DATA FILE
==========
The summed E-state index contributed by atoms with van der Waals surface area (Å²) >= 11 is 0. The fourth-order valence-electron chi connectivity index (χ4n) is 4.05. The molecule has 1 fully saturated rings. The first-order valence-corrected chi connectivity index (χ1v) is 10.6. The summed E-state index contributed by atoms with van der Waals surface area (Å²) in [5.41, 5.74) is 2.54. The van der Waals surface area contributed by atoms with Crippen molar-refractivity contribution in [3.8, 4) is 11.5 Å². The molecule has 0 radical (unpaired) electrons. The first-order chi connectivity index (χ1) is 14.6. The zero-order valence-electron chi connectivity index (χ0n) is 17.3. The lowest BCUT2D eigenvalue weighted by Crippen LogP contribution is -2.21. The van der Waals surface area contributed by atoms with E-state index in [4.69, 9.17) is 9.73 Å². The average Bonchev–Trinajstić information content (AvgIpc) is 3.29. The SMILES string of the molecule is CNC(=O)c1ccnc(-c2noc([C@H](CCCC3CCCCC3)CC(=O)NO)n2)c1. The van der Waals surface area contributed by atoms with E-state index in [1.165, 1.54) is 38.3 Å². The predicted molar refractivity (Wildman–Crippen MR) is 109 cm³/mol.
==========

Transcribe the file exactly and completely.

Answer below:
The summed E-state index contributed by atoms with van der Waals surface area (Å²) >= 11 is 0. The fourth-order valence-electron chi connectivity index (χ4n) is 4.05. The molecule has 1 fully saturated rings. The first-order valence-corrected chi connectivity index (χ1v) is 10.6. The summed E-state index contributed by atoms with van der Waals surface area (Å²) in [5.41, 5.74) is 2.54. The van der Waals surface area contributed by atoms with Crippen molar-refractivity contribution in [3.8, 4) is 11.5 Å². The molecule has 0 radical (unpaired) electrons. The first-order chi connectivity index (χ1) is 14.6. The zero-order valence-electron chi connectivity index (χ0n) is 17.3. The lowest BCUT2D eigenvalue weighted by Crippen LogP contribution is -2.21. The van der Waals surface area contributed by atoms with E-state index in [4.69, 9.17) is 9.73 Å². The average Bonchev–Trinajstić information content (AvgIpc) is 3.29. The SMILES string of the molecule is CNC(=O)c1ccnc(-c2noc([C@H](CCCC3CCCCC3)CC(=O)NO)n2)c1. The van der Waals surface area contributed by atoms with E-state index in [1.165, 1.54) is 38.3 Å². The predicted molar refractivity (Wildman–Crippen MR) is 109 cm³/mol.